Suison, Eunice

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Cemetery information and mortuary documents related to Eunice Suison, a member of the Apache Nation. She was the daughter of two enrolled students but was not an enrolled student.

Note: Based on the currently available documentation, this person is believed to be buried in the Carlisle...

Eunice Suisson [version 1], 1888

Studio portrait of Eunice Suisson, infant daughter of student Annette Suisson. 

The note reads: CHOATE, CARLISLE, PA.

The handwritten note on the reverse side reads: Eunice Mason Sois. Apache baby at Carlisle Indian School. 1888.

Format: Photographic Print, B&W
Repository: Dickinson College Archives & Special Collections
Eunice Suisson [version 2], 1888

Studio portrait of Eunice Suisson, infant daughter of Indian School student Annette Suisson. Eunice was one of the children known as the "Apache babies"

The Cumberland County Historical Society dates this image to February 1888.

Format: Photographic Print, B&W
Repository: Cumberland County Historical Society
Kate Kinzhuna and Eunice Suisson (pose #1) [version 2], 1888

Studio portrait of infants Kate Kinzhuna and Eunice Suisson. 

The handwritten note reads: Kate Irvine Kinghune and Eunice Suison

This image is believed to have been taken in February, 1888. Kate was the daughter of students Hulda and Arnold Kinzhuna. Eunice was the...

Format: Photographic Print, B&W
Repository: Dickinson College Archives & Special Collections
The Indian Helper (Vol. 3, No. 14)
November 11, 1887

The first page featured a poem "Work While You Work" followed by "A Pawnee Medicine-Dance" which continued the story from number 14 told by Aunt Martha about Pawnee medicine men and their dances. The second page had news of returned students whose terms at Carlisle were completed, including...

Repository: Dickinson College Archives & Special Collections
The Indian Helper (Vol. 3, No. 47)
July 6, 1888

The first page opened with a poem by Sarah E. Eastman reprinted from “Golden Days,” titled “If! If!” followed by the reprinted letter from a Carlisle Indian School student on Outing called “She Wants a Higher Education.” The last piece on the page continues on the fourth page called “A Modern...

Repository: Cumberland County Historical Society
The Indian Helper (Vol. 4, No. 11)
October 26, 1888

The first page opens with an untitled poem. The next article titled “Peter Powlass,” contains a letter with news about events at the Oneida, Wisconsin Reservation written by former student, Peter Powlass. It is followed by “U.S. Congress,” that reported the schedule of the Fiftieth Congress....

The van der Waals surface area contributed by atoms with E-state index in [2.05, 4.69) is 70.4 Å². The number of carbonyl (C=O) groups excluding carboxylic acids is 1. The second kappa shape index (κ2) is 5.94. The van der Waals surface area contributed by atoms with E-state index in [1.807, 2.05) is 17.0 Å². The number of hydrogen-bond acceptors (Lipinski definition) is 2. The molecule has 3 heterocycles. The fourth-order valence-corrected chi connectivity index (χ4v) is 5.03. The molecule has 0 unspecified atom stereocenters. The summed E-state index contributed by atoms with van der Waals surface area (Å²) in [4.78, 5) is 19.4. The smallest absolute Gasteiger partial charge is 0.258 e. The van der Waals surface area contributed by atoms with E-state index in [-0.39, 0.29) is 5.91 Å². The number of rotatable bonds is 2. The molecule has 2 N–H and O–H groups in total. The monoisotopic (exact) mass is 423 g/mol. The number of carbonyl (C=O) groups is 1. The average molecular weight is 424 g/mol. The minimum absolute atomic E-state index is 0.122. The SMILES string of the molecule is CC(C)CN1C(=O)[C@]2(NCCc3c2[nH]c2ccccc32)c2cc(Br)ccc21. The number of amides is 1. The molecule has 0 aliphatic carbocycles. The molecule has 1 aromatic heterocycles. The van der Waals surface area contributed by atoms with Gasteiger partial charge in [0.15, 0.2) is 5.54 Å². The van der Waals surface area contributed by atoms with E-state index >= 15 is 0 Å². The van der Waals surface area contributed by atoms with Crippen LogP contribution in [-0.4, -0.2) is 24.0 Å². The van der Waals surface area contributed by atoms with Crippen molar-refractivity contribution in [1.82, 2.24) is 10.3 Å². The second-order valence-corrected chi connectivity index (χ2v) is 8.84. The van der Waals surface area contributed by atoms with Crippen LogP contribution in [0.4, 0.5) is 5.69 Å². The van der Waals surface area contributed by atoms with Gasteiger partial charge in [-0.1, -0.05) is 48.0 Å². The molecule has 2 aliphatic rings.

Repository: Cumberland County Historical Society
The Indian Helper (Vol. 4, No. 13)
November 9,1888

The first page opened with an untitled poem that bore the first line, “No human life ere dawned on earth.” Then came an article titled “Judge Wright’s Talk,” that excerpted J.V. Wright’s discourse on the importance of the Indian students’ perseverance and the success of the Coeur d’Alene and...

Repository: Cumberland County Historical Society
The Indian Helper (Vol. 4, No. 14)
November 16, 1888

The first page opened with a poem, “Be Careful What You Say,” followed by “Indian Names,” on the origin of Indian names. Next came an article titled “Wanted, Something Inside,” about the value of persistence and perseverance, followed by small blurbs about the Christian population of Japan and...

Repository: Cumberland County Historical Society
The Indian Helper (Vol. 4, No. 28)
March 1, 1889

The first page began with a poem titled, “This Life is What We Make It,” followed by a letter from Samuel Townsend (Pawnee) about school life at Marietta College. The second page included news from letters from former students and an excerpted speech from Thomas Metoxen (Oneida).

Among...

Repository: Cumberland County Historical Society
The Indian Helper (Vol. 4, No. 29)
March 8, 1889

The first page opened with a poem "March" by Bessie Chandler followed by an article titled "Feasted By the Blind" which was an account of visiting students from the Pennsylvania Institution for the Instruction of the Blind who got a tour of the Indian school and gave an entertainment that...

Repository: Cumberland County Historical Society
The Indian Helper (Vol. 4, No. 30)
March 15, 1889

The first page opened with a poem "Think," followed by a story called "Are Indians Kind to Animals? about a Carlisle girl on Outing who threw a blanket over a horse during icy weather. The next piece was about the value of labor titled "Successful Men." Page two began with an article titled "...

Repository: Cumberland County Historical Society
The Indian Helper (Vol. 4, No. 6)
September 21, 1888

The first page opened with an untitled poem by J. W. Burgess reprinted from Sunshine, followed by “Our Walnut Tree” about the Man-On-the-Band-Stand’s efforts to keep students from picking green walnuts. The second page began with “The Captain,” which described the speech Capt. Pratt...

Repository: Cumberland County Historical Society
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